During all this, and the band’s future successes, Justin would take drugs, or become hard to deal with due to his mental health. This would lead to friction with other members, managers, and family but in a way that feels more relatable and understandable than just too much booze and cocaine from X rockers. Get Back Up keeps the focus on Justin, where his head was at during certain times and how exactly his drug use became more than even the singer realized at the time.
The director allows the audience to empathize with, then get angry at, Justin. Mind you, he is not painting Justin as some villain who swallows drugs because he can’t deal with anyone else. Niven gets underneath to explore what makes him tick, so the audience can understand Justin’s decisions, even if they don’t agree with them. He does this by interviewing just about every major person in Justin’s life (excluding his children for obvious reasons). While this does set up a traditional talking heads style, there is more going on than just that.
“These interjections prove the perfect visual representation…to put the viewers in the headspace of Justin…”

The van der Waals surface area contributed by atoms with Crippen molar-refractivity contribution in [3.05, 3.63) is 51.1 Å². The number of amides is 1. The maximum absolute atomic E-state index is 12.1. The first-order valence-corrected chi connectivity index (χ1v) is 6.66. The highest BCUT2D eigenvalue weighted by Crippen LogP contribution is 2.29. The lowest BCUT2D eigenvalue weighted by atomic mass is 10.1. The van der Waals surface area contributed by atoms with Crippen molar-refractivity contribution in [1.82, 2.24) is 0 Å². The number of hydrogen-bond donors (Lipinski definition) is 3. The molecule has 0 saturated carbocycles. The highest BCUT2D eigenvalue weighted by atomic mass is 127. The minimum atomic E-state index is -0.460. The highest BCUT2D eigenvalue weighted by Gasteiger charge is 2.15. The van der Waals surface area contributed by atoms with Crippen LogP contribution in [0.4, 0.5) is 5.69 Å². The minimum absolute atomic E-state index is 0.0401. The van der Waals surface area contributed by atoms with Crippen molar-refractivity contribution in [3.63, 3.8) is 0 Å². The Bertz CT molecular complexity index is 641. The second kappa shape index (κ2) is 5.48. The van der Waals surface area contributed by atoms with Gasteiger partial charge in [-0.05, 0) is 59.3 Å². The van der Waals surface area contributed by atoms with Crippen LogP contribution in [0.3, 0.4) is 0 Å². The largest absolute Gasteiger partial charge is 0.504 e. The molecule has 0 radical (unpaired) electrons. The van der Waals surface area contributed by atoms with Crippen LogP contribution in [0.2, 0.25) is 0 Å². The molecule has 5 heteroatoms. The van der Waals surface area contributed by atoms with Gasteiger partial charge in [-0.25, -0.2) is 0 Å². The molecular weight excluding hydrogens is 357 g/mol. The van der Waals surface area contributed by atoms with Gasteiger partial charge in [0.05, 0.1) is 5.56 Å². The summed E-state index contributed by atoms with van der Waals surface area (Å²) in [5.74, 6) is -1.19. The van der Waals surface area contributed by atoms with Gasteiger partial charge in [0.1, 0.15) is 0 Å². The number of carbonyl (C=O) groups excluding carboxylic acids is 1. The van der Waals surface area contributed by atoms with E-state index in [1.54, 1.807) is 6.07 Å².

Of course, there is concert footage from various stages of their career. Some of it is more professionally shot, and some it seems to be filmed by fans from the audience. No matter what, these scenes capture the energy and raw emotionality the band brings to all of their performances. Niven also uses the medium of choice – film – to good effect. Every once in a while, when Justin is talking about his journey, there will be an edit to a lit cigarette burning out, a bird flapping its wings, waves crashing on the beach, among other symbolic visuals. These interjections prove the perfect visual representation, sometimes a little more literal, others metaphorical, to put the viewers in the headspace of Justin at any given moment throughout Get Back Up.
If you are not a fan of Blue October’s style of music, then Get Back Up will not sway you, nor does it try to. Even for non-fans, the story of mental health, coping through drug use, and nearly losing it all is compellingly told through excellent directing, intense editing, and very open and honest interviews. Fans of the band will adore this, and I suspect those who are not will as well.
"…fans of the band will adore this, and I suspect those who are not will as well."